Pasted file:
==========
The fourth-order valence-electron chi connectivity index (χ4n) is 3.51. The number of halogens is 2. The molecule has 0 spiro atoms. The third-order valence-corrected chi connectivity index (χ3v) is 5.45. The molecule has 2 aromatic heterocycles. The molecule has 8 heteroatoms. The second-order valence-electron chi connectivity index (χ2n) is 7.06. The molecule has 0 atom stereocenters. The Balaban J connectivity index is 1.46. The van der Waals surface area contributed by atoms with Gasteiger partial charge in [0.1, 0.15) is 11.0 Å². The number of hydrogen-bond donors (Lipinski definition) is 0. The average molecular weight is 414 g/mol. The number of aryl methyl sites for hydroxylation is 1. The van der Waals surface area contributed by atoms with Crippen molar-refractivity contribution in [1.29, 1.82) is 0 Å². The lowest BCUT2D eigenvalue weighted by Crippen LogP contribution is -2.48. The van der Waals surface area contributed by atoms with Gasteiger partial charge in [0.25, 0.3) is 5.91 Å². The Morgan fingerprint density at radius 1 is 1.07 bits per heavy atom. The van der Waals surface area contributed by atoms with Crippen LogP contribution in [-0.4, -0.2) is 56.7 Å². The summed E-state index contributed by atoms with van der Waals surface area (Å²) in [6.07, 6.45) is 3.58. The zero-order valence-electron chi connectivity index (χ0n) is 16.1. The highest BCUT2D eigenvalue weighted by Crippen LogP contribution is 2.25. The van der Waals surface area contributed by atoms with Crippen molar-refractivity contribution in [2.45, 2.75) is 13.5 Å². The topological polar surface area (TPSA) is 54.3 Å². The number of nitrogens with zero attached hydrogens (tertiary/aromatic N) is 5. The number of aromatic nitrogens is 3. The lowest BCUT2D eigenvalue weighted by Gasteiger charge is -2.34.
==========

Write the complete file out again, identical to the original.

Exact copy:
The fourth-order valence-electron chi connectivity index (χ4n) is 3.51. The number of halogens is 2. The molecule has 0 spiro atoms. The third-order valence-corrected chi connectivity index (χ3v) is 5.45. The molecule has 2 aromatic heterocycles. The molecule has 8 heteroatoms. The second-order valence-electron chi connectivity index (χ2n) is 7.06. The molecule has 0 atom stereocenters. The Balaban J connectivity index is 1.46. The van der Waals surface area contributed by atoms with Gasteiger partial charge in [0.1, 0.15) is 11.0 Å². The number of hydrogen-bond donors (Lipinski definition) is 0. The average molecular weight is 414 g/mol. The number of aryl methyl sites for hydroxylation is 1. The van der Waals surface area contributed by atoms with Crippen molar-refractivity contribution in [1.29, 1.82) is 0 Å². The lowest BCUT2D eigenvalue weighted by Crippen LogP contribution is -2.48. The van der Waals surface area contributed by atoms with Gasteiger partial charge in [0.25, 0.3) is 5.91 Å². The Morgan fingerprint density at radius 1 is 1.07 bits per heavy atom. The van der Waals surface area contributed by atoms with Crippen LogP contribution in [-0.4, -0.2) is 56.7 Å². The summed E-state index contributed by atoms with van der Waals surface area (Å²) in [6.07, 6.45) is 3.58. The zero-order valence-electron chi connectivity index (χ0n) is 16.1. The highest BCUT2D eigenvalue weighted by Crippen LogP contribution is 2.25. The van der Waals surface area contributed by atoms with Crippen molar-refractivity contribution in [2.45, 2.75) is 13.5 Å². The topological polar surface area (TPSA) is 54.3 Å². The number of nitrogens with zero attached hydrogens (tertiary/aromatic N) is 5. The number of aromatic nitrogens is 3. The lowest BCUT2D eigenvalue weighted by Gasteiger charge is -2.34.